Private market investing explained
Private markets refer to investments in equity and debt of privately owned companies.
Private equity is equity capital invested in private companies. Investors hope that by investing in private companies they can increase a company's value and sell their stake at a later stage through a trade sale, buyout, a recapitalization or through listing the company on public markets through an initial public offering (IPO). Private debt funds typically target the ownership of credit issued by private companies that either seek more flexible financing terms or are neglected by banks due to the complexity of transactions. Private equity investments represent the majority of investments in private markets.
Portfolio companies are the end recipients of any private equity investment. General Partners (private equity firms) spend a great deal of time identifying the companies that have growth potential through very stringent due diligence processes.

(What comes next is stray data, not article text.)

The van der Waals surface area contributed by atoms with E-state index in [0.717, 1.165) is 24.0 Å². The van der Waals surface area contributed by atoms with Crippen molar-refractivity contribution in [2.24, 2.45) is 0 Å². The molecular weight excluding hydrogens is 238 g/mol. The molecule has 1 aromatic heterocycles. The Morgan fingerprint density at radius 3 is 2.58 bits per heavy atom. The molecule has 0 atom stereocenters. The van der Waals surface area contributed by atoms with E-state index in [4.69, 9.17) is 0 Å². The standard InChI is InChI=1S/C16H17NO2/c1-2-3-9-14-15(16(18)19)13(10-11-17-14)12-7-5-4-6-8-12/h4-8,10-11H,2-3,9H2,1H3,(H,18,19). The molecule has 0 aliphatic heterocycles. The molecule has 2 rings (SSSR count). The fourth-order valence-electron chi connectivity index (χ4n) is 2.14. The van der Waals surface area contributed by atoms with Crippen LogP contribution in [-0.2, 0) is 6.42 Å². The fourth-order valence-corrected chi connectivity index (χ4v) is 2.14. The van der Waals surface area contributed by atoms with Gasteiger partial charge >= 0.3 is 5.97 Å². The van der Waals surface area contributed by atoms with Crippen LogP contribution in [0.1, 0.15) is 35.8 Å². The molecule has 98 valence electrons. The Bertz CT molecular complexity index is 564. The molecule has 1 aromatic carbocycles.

Investing directly into private companies is known as direct or co-investments where there is no middleman. In this instance, it is important to have a deep knowledge of the sector of the company you are investing in. This allows the investor to be directly involved in the growth story of a company and realize returns on exit.
Are private markets for you?
- Long-term investment horizons and related illiquidity risk - Private equity investments are long term and should be viewed as having a 6-10 year investment horizon.
- Be aware of the J-curve effect – this refers to the cash flows for investors associated with a typical private equity investment. Investments are generally made in years 1–6 and realizations generally occur in years 3–10. Capital is "called" from investors as the general partners need it to make investments. When portfolio companies are exited or recapitalizations occur then investors receive payouts known as distributions. The "J Curve" effect can be minimized by making several private equity investments.
- Private equity is a complex asset class, which requires carefully considered and well-diversified allocation following a structured approach and investing over the cycle.